Transcendentalism
For the transcendentalist, the “I” transcends the corporeal and yet nature is the embodiment of the transcendence and, or, the means to achieving transcendence, which gives way to a belief that the physical “I” is at the root of all transcendence.In practical terms, the transcendentalist is occupied with the natural over the synthetic (though it is doubtful that either Kant or Emerson would have couched it in those terms) and determines value as it relates to the individual.
Among the most noted of the Transcendentalist philosophers have been Emmanual Kant, Ralph Waldo Emerson and Henry David Thoreau.The connection between transcendentalism and utopian thinking is not always clear; inasmuch as the individual holds the highest measure of transcendence; however, the importance that is placed on nature and natural living within nature has spawned communal beliefs based on transcendental thought.As Catherine Keller sees it, “Our civilization,” she writes, “is centered on the assumption that an individual is a discrete being: I am cleanly divided from the surrounding world of persons and places…. For our culture it is separation which prepares the way for selfhood.Realizing that “real” selfhood has thus been reserved for men (whose masculinity is culturally defined by such separation), … To be “on one’s own” does not necessarily mean to be out of relation. Is there even such a thing as a separate self at all-or only a posture?” (quoted in Zimmerman 646).The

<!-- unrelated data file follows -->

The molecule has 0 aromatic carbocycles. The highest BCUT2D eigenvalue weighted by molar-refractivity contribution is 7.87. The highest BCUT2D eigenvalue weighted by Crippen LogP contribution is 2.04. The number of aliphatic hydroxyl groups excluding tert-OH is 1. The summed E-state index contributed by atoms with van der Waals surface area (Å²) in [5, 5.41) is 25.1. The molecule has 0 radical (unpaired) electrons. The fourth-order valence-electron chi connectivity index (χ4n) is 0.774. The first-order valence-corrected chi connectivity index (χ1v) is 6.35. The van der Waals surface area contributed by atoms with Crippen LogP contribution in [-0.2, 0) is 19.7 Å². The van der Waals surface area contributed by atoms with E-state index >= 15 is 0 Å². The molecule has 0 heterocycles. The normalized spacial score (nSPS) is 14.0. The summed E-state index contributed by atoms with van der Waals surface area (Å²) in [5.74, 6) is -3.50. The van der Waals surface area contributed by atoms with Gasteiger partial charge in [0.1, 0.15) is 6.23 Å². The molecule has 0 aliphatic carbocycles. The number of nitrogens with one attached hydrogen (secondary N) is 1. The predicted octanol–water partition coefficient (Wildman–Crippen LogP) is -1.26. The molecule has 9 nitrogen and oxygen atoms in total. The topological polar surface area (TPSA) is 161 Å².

current debate is centered on the discussion of the future and whether the ‘utopia’ that evolves will be valid and, or, founded on transcendentalist philosophies.
Brook Farm, the New England Transcendentalists’ experiment in communal living is perhaps the most famous of America’s intentional communities.Fruitlands, a smaller contemporary of Brook Farm, was also based on the transcendental thought of early Am…